Payday lenders have well-deserved reputations for charging insanely high rates for the short-term loans. But you’ll never guess who is gouging customers even worse: your bank.
Don’t be fooled by the slick marketing materials, established names, and upstanding reputations: When a customer tries to tap more cash than they have available in their accounts, these banks charge overdraft fees on the money they’re floating you, charging a pretty penny until you settle up.
According to a recent survey by the Consumer Federation of America, overdraft fees can be as high as $37 per overdraft. While that may not sound so bad on a single item, it can add up quickly both if you have multiple amounts overdrawn and have not resolved an overdraft for a number of days, as well. That combination can make overdrafting an account an unbelievably expensive mistake.
Imagine a situation where, all on the same day:
- Your automatically debited mortgage payment went up by $100 — to a total of $1,100 — due to increased tax and insurance escrow.
- Your niece cashed that $20 birthday check from six months ago.
- You took out $40 in spending money from the ATM.
- You whipped out your debit card to buy a $10 lunch.
Say you had forgotten about the increased mortgage payment. Based on your old mortgage payment and your planned expenses for the day, you were expecting a $1,080 account balance to cover your costs and leave you with $10 in the account. Well, instead, you would likely find yourself with up to four separate overdraft charges for being $90 overdrawn.
If you didn’t find out about or fix that overdraft until your bank statement came two weeks later, you could see sustaining charges as well. Take those fees and add them together, and the costs can be ugly, indeed.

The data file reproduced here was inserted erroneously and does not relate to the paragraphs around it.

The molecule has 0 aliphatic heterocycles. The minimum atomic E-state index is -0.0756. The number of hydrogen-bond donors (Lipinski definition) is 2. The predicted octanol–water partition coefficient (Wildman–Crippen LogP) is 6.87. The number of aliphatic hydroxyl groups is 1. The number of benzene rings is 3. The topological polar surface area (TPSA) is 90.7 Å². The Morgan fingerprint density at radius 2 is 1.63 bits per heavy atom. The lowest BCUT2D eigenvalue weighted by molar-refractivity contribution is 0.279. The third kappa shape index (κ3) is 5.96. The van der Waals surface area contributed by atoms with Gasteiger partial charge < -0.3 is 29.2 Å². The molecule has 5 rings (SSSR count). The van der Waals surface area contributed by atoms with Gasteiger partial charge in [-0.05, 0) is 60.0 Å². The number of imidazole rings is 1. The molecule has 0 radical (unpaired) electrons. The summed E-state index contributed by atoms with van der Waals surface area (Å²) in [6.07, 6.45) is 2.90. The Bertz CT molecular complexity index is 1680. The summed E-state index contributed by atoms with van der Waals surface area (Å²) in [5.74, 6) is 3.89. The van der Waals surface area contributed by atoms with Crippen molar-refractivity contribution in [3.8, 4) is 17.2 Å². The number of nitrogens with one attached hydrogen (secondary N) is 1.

The chart below shows just how bad it can get for that four-item, $90 overdraft, for two weeks:
Source: Consumer Federation of America.
In every case, you’re paying well over 100% of the total amount overdrawn in penalties and fees for a two-week overdraft. That’s a rate that most payday lenders would love to charge.
Don’t Just Sit There and Take It
Fortunately, overdraft fees are fairly easy to avoid if you’re careful about how you’re managing your cash flow. The tips below can help you keep those fees at bay:
- Keep good records of your spending and only swipe your debit card, use the ATM, or write a check if you’re sure you’ve got enough cash in your account.
- Never rely on “floating” a check in the hopes you can get a deposit into the account before the check clears.
- Opt out of overdraft rather than letting your bank charge you for that borrowing privilege.
- Consider signing up for your bank’s “automatic overdraft transfer” service as a less expensive alternative to overdraft.
- Use a credit card instead of a debit card to make purchases, to cut down on the risks of overdraft (but pay off that credit card balance every month).
- Regularly check your bank account balance online to assure you’ve got sufficient funds.
And of course, if you do find yourself with a truly one-time issue that results in an overdraft fee but are otherwise a strong customer for your bank, you can always ask for the charge to be reversed. Many banks will reverse the occasional such charge in order to keep their valuable customers from switching to their competitors.
Regardless of whether you’re never paid an overdraft fee or you regularly get dinged for them, knowing how they’re charged can help you avoid them in the future.
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At the time of publication, Motley Fool contributor Chuck Saletta owned shares of Fifth Third and Bank of America. Click here to see his holdings and a short bio. The Motley Fool owns shares of Bank of America, Fifth Third Bancorp, JP Morgan Chase, and PNC Financial.
Tagged: Bank of America, Fifth Third Bancorp, Finance, JPMorgan Chase, overdraft, overdraft fees, OverdraftFees, Payday Lending, payday loans, PaydayLending, PaydayLoans, SunTrust Banks, Sustaining Fee,